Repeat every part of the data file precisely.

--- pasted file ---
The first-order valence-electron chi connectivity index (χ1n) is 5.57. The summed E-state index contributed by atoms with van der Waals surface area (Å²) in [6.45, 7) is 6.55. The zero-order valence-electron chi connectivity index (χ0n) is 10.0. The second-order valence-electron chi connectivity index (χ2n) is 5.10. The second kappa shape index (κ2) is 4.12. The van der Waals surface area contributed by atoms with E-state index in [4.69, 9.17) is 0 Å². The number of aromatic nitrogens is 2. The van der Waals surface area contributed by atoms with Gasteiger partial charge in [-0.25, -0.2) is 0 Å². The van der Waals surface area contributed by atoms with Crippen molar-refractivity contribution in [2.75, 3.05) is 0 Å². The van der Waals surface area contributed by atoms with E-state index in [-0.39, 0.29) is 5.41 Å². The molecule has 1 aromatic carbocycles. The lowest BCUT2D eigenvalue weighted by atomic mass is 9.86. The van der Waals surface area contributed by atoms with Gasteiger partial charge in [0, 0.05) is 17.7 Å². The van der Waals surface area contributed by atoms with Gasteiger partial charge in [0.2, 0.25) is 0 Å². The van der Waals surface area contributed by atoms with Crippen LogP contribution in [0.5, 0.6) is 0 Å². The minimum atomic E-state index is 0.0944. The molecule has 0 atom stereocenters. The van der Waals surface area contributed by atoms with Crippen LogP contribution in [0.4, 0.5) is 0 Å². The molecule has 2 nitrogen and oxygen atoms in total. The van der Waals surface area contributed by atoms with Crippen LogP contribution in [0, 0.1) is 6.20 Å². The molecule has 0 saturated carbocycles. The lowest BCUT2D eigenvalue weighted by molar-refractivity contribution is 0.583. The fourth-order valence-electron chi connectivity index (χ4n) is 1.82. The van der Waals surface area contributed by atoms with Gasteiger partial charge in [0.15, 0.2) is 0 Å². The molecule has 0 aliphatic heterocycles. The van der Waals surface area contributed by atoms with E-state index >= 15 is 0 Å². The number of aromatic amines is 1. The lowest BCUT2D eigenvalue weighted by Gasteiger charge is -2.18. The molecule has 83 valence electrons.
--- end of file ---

The first-order valence-electron chi connectivity index (χ1n) is 5.57. The summed E-state index contributed by atoms with van der Waals surface area (Å²) in [6.45, 7) is 6.55. The zero-order valence-electron chi connectivity index (χ0n) is 10.0. The second-order valence-electron chi connectivity index (χ2n) is 5.10. The second kappa shape index (κ2) is 4.12. The van der Waals surface area contributed by atoms with E-state index in [4.69, 9.17) is 0 Å². The number of aromatic nitrogens is 2. The van der Waals surface area contributed by atoms with Gasteiger partial charge in [-0.25, -0.2) is 0 Å². The van der Waals surface area contributed by atoms with Crippen molar-refractivity contribution in [2.75, 3.05) is 0 Å². The van der Waals surface area contributed by atoms with E-state index in [-0.39, 0.29) is 5.41 Å². The molecule has 1 aromatic carbocycles. The lowest BCUT2D eigenvalue weighted by atomic mass is 9.86. The van der Waals surface area contributed by atoms with Gasteiger partial charge in [0, 0.05) is 17.7 Å². The van der Waals surface area contributed by atoms with Gasteiger partial charge in [0.2, 0.25) is 0 Å². The van der Waals surface area contributed by atoms with Crippen LogP contribution in [0.5, 0.6) is 0 Å². The minimum atomic E-state index is 0.0944. The molecule has 0 atom stereocenters. The van der Waals surface area contributed by atoms with Crippen LogP contribution in [0.4, 0.5) is 0 Å². The molecule has 2 nitrogen and oxygen atoms in total. The van der Waals surface area contributed by atoms with Crippen LogP contribution in [0, 0.1) is 6.20 Å². The molecule has 0 saturated carbocycles. The lowest BCUT2D eigenvalue weighted by molar-refractivity contribution is 0.583. The fourth-order valence-electron chi connectivity index (χ4n) is 1.82. The van der Waals surface area contributed by atoms with Gasteiger partial charge in [0.15, 0.2) is 0 Å². The molecule has 0 aliphatic heterocycles. The van der Waals surface area contributed by atoms with E-state index >= 15 is 0 Å². The number of aromatic amines is 1. The lowest BCUT2D eigenvalue weighted by Gasteiger charge is -2.18. The molecule has 83 valence electrons.